Chapters 5, 6, 7, and 8 each take up descriptions of “bad religion.” Chapter 5 critiques the approach of redefining Jesus to make him more palatable to the post-modern world. Douthat takes the reader through the various quests for the real Jesus, as well as the conspiracy theory approach to explain how the real Jesus was masked by the orthodox church Jesus (Bart Ehrman and Dan Brown). These approaches to Jesus abandon the divine nature in favor of humanizing Jesus, but in the end they turn Jesus into at best a moral model and not a Redeemer.
Chapter 6 critiques the prosperity Gospel approach of Joel Osteen and others, where Jesus “seems less like a savior than like a college buddy with really good stock tips” (p. 189). In this approach, the “good” of the gifts of creation is exalted to such a degree that the deceit and snare of wealth (a pervasive theme in Scripture) is relegated to a concern only for the hyper-rich.
Chapter 7 critiques the God Within, seeing God as so immanent that His voice is merged with each person’s inner voice. In the popular approaches of Elizabeth Gilbert (Eat, Pray, Love) and Oprah Winfrey, the voice of God Within is always affirming, never challenging, ever accepting you and your desires exactly the way you are. Such an approach clings so steadfastly to the “good” of the human creature that it ignores the impact of the fall into sin. It is enormously seductive as a way for people to claim to be spiritual but not religious (with religious representing claims upon a person from without, such as those pesky self-limiting Commandments).
Chapter 8 critiques various approaches to nationalism as a substitute for Christianity, a phenomenon that can find expression both from the left and the right of the political spectrum. The heresy here is merging the claims of Christianity to one’s own nation or political theory. Douthat ably shows how in our day a certain messianism can be found when one sees a current party or candidate as the solution to a fallen world, and when the other party or candidate wins, then a certain apocalypticism comes to the fore, that the end of the age is upon us as a result of the ballot box or the latest poll results, God’s lordship notwithstanding.
While Bad Religion could be seen as one-sidedly negative and pessimistic, it is not. As Douthat recounts modern heresies, they serve also to highlight the much more fruitful and engaging teachings of the Great Tradition of biblical and creedal Christianity, how the truth claims therein address a much fuller range of experiences of the human condition, and thus provide for the Church an opportunity to engage with the world in more substantial ways—if the contemporary Church is willing to do so instead of falling into accommodationism on the one hand or isolation/resistance on the other.
Douthat is well-read and adept at making connections between an external occurrence of a phenomenon and finding its roots in a particular theological framework or construct. The book is a “who’s who” of players in religious discourse over the last six or seven decades (Niebuhr, Sheen, Graham, Cox, James Pike, Elaine Pagels, Ehrman, John Paul II, Joseph Razinger, Gilbert, Oprah, Glenn Beck, Joel Osteen, T.D. Jakes, and others).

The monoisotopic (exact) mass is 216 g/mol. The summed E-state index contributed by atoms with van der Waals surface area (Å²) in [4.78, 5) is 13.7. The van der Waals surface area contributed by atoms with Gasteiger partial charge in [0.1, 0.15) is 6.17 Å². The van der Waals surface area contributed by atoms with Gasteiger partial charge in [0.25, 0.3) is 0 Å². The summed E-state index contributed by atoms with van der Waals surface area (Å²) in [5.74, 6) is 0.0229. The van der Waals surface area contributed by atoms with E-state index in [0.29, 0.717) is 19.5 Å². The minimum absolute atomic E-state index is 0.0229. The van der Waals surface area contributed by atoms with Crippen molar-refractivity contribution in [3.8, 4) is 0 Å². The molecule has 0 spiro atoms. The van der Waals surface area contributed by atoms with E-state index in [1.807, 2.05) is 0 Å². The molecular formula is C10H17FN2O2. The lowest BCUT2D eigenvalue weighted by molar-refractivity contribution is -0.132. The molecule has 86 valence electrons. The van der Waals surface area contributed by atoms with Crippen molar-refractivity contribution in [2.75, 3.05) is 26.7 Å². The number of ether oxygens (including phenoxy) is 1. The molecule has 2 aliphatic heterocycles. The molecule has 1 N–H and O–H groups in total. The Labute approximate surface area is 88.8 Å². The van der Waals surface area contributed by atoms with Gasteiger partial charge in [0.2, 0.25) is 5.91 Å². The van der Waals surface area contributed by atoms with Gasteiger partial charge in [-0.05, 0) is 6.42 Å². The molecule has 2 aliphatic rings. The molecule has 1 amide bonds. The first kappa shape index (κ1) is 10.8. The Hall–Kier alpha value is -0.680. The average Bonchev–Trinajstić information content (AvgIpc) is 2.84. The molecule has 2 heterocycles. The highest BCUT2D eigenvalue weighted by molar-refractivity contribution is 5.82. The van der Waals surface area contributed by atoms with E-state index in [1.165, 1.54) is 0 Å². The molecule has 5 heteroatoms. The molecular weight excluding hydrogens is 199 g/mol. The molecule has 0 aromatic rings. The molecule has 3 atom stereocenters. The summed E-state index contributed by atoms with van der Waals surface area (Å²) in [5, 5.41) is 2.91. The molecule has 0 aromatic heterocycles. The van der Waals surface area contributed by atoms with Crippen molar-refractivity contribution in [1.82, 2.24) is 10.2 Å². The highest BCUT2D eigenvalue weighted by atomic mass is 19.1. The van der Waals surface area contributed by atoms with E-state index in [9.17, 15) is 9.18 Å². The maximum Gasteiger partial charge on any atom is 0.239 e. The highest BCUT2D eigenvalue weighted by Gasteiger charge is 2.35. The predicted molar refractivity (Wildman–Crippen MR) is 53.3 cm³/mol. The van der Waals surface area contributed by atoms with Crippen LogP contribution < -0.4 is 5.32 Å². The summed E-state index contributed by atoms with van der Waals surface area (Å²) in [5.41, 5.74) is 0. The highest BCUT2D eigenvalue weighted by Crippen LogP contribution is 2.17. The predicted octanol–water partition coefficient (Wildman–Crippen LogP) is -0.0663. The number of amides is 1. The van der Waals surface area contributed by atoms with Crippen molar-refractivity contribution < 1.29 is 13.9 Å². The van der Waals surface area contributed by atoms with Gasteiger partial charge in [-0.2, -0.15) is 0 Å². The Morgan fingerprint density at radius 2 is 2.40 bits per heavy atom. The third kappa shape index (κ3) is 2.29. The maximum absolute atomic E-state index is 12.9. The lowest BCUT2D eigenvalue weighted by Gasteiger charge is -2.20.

This book would be an excellent volume for every pastor, principal, dce, and board/committee chair to read as they take up the task of seeking to engage their communities with the truth claims of Christianity. Douthat does a fine job in showing how easy it is to let go of one or more poles in multiple paradoxes of Christian teaching in an attempt to be relevant, successful, sustainable, etc. Douthat is too smart to offer a “one size fits all” approach to how the church should carry out its ministry (p. 277), but his overview of “bad religion” does serve as a caution to every church leader to keep a grip on both poles of every paradoxical element in creedal Christianity lest we become a caricature of the Gospel and of ourselves.
Here’s a taste of Douthat to whet the appetite: “The way orthodoxy synthesizes the New Testament’s complexities has forced churchgoers of every prejudice and persuasion to confront a side of Jesus that cuts against their own assumptions. A rationalist has to confront the supernatural Christ, and a pure mystic the worldly, eat-drink-and-be-merry Jesus, with his wedding feasts and fish fries. A Reaganite conservative has to confront the Jesus who railed against the rich; a post-sexual revolution liberal, the Jesus who forbade divorce. There is something to please almost everyone in the orthodox approach to the gospels, but something to challenge them as well” (p. 178).
Toward the end of “doing religion” well in the fullness of Gospel ministry, Bad Religion helps us to identify the heretical among us and understand how it can come about even in our attempts to serve God.
Rev. Dr. Charles Blanco
Associate Professor of Theology
Concordia University, Nebraska